Cinquecento Love: My Life-Long Obsession with the Fiat 500

Nothing says Italian style like a Fiat 500 (pronounced cheen·kweh·CHEN·toh). My love affair with the 500 began when I was 16. I really wanted one, but it would not fit into my suitcase. So I had to go home without one. I don’t know if I will ever own a super cute, chubby 500, but I have spent years photographing them all over Italy. Every time I see one, I just want to give it a hug!

The original 500 was a pre-World War II, two-seat roadster. It was produced until 1955 and was affectionately known as Topolino, Italian for “little mouse.” I photographed one at a wedding in the town of Padula (Photo 1). The larger Fiat 600 (pronounced say·CHEN·toh) (1955-1969) was a two-door sedan. It was the blueprint for the 500 we have come know and love. The lovely 600 in Photo 2 blends in perfectly with the scenery of a narrow street in the town of Troia, in the region of Puglia.

Fiat’s first 500 relaunch was the 500 Nuova (1957-1961). It was designed by Dante Giacosta. By 1975, Fiat had produced 4 million units. It was Italy’s first real “city car” – a small, light-weight, fuel-efficient vehicle, perfect for navigating narrow streets. The car was given the name 500 for its 500 cc engine and weight of 500 kg. The Fiat 500 Nuova was 2.5 metres long, with a rounded shape, and a fold-back top. Its rear-mounted engine could reach a top speed of 85 km/hr.

The 1957 500 Nuova in Photo 3 was spotted in Rome, just around the corner from the Pantheon. The cloth covering the sun-roof folds back all the way rather than just half-way, which would become the norm in later models. Notice the “porte di suicidio” or suicide doors, which are hinged at the rear rather than at the front. They are so ominously named because of the risk of them accidentally opening when driving at high speeds and the driver or passenger falling out of the car.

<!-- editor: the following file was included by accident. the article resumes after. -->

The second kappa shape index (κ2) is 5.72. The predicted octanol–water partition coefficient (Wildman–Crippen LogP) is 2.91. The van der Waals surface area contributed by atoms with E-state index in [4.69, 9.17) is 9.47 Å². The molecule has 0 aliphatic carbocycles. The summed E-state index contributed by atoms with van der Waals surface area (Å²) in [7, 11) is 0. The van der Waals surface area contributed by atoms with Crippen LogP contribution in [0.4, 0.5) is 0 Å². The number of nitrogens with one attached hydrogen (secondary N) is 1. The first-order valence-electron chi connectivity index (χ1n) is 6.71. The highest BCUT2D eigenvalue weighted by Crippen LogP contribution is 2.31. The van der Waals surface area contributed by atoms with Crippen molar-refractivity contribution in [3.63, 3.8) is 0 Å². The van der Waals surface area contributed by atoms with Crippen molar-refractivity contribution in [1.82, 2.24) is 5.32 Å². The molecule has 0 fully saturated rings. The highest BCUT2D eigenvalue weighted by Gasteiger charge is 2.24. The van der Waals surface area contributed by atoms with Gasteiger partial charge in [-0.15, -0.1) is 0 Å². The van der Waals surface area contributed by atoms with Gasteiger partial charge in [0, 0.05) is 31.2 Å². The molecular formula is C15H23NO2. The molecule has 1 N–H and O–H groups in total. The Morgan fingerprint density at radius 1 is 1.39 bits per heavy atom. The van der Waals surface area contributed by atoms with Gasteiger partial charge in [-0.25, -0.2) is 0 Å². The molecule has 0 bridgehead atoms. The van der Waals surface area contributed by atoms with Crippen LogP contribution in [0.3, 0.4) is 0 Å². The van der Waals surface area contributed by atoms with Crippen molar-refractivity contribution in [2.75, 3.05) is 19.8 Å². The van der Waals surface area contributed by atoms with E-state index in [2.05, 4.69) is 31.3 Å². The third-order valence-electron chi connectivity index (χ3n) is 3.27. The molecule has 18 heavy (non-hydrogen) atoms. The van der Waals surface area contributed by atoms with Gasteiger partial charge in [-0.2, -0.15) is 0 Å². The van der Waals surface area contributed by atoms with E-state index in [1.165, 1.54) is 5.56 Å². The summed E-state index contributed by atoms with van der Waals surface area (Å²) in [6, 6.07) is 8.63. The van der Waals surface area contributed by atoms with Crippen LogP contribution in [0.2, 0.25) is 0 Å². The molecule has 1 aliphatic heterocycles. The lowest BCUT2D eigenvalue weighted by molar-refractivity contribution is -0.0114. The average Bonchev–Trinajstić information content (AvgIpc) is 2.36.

This might have been caused by the airflow of the moving car, which worked against keeping the doors closed. Yikes! Notice the posh Burberry interior. The owner of this 500 came out of a nearby apartment. He was a stylish older man who could have been the original owner! In 1965 the suicide doors were replaced with front-hinged doors and the maximum speed was increased to 120 km/hr – (Photos 4 and 5) Whee!!!

The 500L was produced from 1968-1972. The L is for “Lusso” or luxury. The model has a chrome trim, chrome bumpers and tubular guards protecting the front bumper. A rounded rear bumper protects the sides. It came with a black steering wheel and interior carpeting. The rear name ornament spells FIAT in capital letters – Photos 6 and 7. From 1972 to 1975, Fiat 500 returned to the basic interior. The company must have realized that “luxury 500” was an oxymoron!